If you like options, then vinyl siding is your go-to. Almost any color you’re looking for is available in vinyl, allowing you to boost your curb appeal in a wide range of colors — from classic neutrals to trendy bold colors.
Cons of Vinyl Siding
Every good thing has its downsides. Let’s take a look at some of the most common disadvantages of vinyl siding below.
#1 May Not Boost Home’s Value As Much As Wood
Vinyl is popular and beloved by many for its durability and low maintenance. And on the front end, it makes financial sense to cover old and peeling wood with fresh new vinyl siding. However, there are two things to consider here.
First, if your home is historically significant or rustic, charm is part of its aesthetic (and thus a selling point), we wouldn’t recommend covering the exterior in vinyl siding. Second, houses with vinyl siding can look a bit flat, reducing some of the character that other types of exterior siding can provide.
High-quality vinyl siding can absolutely boost the resale value of your home if it’s replacing a complete eye-sore of siding. However, it’s typically not as luxury as some other types of high-quality wood and engineered wood siding.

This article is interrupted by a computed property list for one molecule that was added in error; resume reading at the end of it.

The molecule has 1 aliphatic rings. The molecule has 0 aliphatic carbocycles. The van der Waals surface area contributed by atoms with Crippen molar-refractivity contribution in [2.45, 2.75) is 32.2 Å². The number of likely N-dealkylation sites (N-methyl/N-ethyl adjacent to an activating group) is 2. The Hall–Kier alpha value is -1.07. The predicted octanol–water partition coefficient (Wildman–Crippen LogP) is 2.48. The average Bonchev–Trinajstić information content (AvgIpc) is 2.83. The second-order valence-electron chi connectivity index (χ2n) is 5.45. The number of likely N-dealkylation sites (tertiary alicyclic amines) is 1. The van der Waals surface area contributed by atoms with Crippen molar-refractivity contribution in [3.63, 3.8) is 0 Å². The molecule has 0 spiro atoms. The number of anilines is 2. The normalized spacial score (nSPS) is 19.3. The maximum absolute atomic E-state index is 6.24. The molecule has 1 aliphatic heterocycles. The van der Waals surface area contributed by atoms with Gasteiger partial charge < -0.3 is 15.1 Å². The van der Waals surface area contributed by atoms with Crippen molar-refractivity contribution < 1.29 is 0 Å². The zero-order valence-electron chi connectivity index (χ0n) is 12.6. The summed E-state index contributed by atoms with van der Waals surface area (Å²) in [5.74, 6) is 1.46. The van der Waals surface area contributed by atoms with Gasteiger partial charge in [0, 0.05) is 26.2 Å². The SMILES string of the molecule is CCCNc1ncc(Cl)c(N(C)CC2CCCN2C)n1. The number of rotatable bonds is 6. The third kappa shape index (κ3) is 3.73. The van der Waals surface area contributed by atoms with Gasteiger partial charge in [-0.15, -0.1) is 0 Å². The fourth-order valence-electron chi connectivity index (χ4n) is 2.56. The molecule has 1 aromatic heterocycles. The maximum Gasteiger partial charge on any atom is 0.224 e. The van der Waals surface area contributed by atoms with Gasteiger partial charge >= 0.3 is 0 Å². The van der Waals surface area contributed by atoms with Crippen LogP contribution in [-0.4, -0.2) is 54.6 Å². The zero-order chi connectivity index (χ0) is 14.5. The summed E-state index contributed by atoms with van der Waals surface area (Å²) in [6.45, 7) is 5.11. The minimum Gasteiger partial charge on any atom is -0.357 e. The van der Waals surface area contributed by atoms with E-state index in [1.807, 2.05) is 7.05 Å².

#2 May Allow Moisture Below the Surface
If vinyl siding isn’t properly installed over the proper underlayment, it can trap the water vapor within the cavity of the wall. Although the same can be true of any exterior cladding.
To prevent this, you need to ensure you’re getting high-quality materials with expert installation. All in all, this isn’t a major concern if you’re working with a skilled and trusted contractor, but it’s still something to be aware of.
Concerned about water damage and leakage? Read our blog, House Siding Options: Prioritizing Moisture Management Within Your Home, to determine which type of siding is right for you.
#3 Painting is Not Recommended
It’s possible to paint vinyl siding. However, most major vinyl siding manufacturers do not honor warranties after the siding is repainted. Another word of caution: should your home experience damage that requires a claim, your insurance provider may not honor the claim if the vinyl has been painted.
#4 Potentially More Breakable Than Other Materials